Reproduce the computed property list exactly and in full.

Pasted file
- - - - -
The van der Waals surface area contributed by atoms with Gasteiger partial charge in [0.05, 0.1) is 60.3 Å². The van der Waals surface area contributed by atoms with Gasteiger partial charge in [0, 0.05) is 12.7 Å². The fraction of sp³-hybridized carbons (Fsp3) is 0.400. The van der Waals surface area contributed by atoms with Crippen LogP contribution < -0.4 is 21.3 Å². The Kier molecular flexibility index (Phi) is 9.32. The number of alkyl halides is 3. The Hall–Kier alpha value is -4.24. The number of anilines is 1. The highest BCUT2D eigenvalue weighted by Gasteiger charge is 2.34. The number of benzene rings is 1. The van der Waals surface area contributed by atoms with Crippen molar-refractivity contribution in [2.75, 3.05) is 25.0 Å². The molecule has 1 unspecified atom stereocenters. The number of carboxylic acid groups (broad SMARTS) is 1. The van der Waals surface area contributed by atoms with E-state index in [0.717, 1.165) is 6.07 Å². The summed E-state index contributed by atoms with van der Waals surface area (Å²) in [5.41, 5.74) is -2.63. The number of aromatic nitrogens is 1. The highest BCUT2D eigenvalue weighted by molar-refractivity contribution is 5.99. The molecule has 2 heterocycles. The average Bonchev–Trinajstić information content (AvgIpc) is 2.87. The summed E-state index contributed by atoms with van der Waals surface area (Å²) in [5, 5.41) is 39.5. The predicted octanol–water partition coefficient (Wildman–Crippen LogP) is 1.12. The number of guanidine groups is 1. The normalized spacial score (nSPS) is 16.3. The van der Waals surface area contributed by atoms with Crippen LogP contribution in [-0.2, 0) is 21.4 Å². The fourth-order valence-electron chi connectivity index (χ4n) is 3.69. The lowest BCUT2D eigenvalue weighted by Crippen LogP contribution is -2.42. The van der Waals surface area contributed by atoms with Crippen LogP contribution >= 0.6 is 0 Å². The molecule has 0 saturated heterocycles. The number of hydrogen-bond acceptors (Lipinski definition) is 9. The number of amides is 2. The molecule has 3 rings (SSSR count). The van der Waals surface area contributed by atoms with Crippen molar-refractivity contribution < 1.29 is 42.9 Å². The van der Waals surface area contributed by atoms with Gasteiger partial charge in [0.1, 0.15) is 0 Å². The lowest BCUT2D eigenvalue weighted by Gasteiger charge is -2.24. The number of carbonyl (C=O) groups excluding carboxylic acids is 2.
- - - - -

The van der Waals surface area contributed by atoms with Gasteiger partial charge in [0.05, 0.1) is 60.3 Å². The van der Waals surface area contributed by atoms with Gasteiger partial charge in [0, 0.05) is 12.7 Å². The fraction of sp³-hybridized carbons (Fsp3) is 0.400. The van der Waals surface area contributed by atoms with Crippen LogP contribution < -0.4 is 21.3 Å². The Kier molecular flexibility index (Phi) is 9.32. The number of alkyl halides is 3. The Hall–Kier alpha value is -4.24. The number of anilines is 1. The highest BCUT2D eigenvalue weighted by Gasteiger charge is 2.34. The number of benzene rings is 1. The van der Waals surface area contributed by atoms with Crippen molar-refractivity contribution in [2.75, 3.05) is 25.0 Å². The molecule has 1 unspecified atom stereocenters. The number of carboxylic acid groups (broad SMARTS) is 1. The van der Waals surface area contributed by atoms with E-state index in [0.717, 1.165) is 6.07 Å². The summed E-state index contributed by atoms with van der Waals surface area (Å²) in [5.41, 5.74) is -2.63. The number of aromatic nitrogens is 1. The highest BCUT2D eigenvalue weighted by molar-refractivity contribution is 5.99. The molecule has 2 heterocycles. The average Bonchev–Trinajstić information content (AvgIpc) is 2.87. The summed E-state index contributed by atoms with van der Waals surface area (Å²) in [5, 5.41) is 39.5. The predicted octanol–water partition coefficient (Wildman–Crippen LogP) is 1.12. The number of guanidine groups is 1. The normalized spacial score (nSPS) is 16.3. The van der Waals surface area contributed by atoms with Crippen LogP contribution in [-0.2, 0) is 21.4 Å². The fourth-order valence-electron chi connectivity index (χ4n) is 3.69. The lowest BCUT2D eigenvalue weighted by Crippen LogP contribution is -2.42. The van der Waals surface area contributed by atoms with Crippen LogP contribution >= 0.6 is 0 Å². The molecule has 0 saturated heterocycles. The number of hydrogen-bond acceptors (Lipinski definition) is 9. The number of amides is 2. The molecule has 3 rings (SSSR count). The van der Waals surface area contributed by atoms with Crippen molar-refractivity contribution < 1.29 is 42.9 Å². The van der Waals surface area contributed by atoms with Gasteiger partial charge in [0.1, 0.15) is 0 Å². The lowest BCUT2D eigenvalue weighted by Gasteiger charge is -2.24. The number of carbonyl (C=O) groups excluding carboxylic acids is 2.